On a recent road trip, I went to one of my favorite breakfast spots, Cracker Barrel. I like Cracker Barrel. Their breakfast is consistently good from one end of the country to the other. If you’ve been to one Cracker Barrel, you’ve been to them all. It is unapologetically Americana with all its homogeneity and charm – but honestly, I don’t mind that at all in that space.
I was seated near the jumbo fireplace, my favorite element other than the fried catfish. Much to my delight, the fireplace mantle held a surprise for me - a photo of African American literary icon and activist, James Baldwin. I was tickled and thrilled simultaneously. Baldwin’s presence anywhere near something that had Cracker in its title was just the beginning of the irony and humor of his presence on the mantle. He was also positioned under what appeared to be somebody’s Plymouth Rock to Dixie ancestor and his head just below the scope of a rifle. The history and irony were comical and tragic all at the same time. Baldwin in this space reminded me that Americana romanticizes the African American presence completely but here was this stalwart desegregating even the mantle of Cracker Barrel. Balwin said, “I love this country more than any other country in the world, and exactly for this reason, I have the right to criticize her perpetually” and he expertly did just that. African American love for this country is complicated and etched in blood. James Baldwin’s presence on that mantle reminds us that we are everywhere, and we have a right to be…enjoy your breakfast.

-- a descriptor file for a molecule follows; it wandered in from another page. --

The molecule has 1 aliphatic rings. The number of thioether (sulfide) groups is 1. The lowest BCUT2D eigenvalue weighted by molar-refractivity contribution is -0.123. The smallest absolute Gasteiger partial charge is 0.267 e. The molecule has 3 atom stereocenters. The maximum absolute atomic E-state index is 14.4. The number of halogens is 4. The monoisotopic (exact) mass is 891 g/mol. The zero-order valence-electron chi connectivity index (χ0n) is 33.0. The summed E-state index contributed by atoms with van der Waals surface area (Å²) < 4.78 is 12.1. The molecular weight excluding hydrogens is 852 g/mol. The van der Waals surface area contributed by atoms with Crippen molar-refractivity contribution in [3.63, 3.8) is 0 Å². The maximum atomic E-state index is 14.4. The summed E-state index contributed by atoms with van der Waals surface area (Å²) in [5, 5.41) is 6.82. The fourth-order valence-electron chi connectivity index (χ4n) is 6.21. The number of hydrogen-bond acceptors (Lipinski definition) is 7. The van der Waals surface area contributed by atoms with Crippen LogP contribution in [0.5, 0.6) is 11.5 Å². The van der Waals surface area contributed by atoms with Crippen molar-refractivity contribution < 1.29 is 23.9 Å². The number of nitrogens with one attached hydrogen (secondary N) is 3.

For more on James Baldwin -https://www.pbs.org/wnet/americanmasters/james-baldwin-about-the-author/59/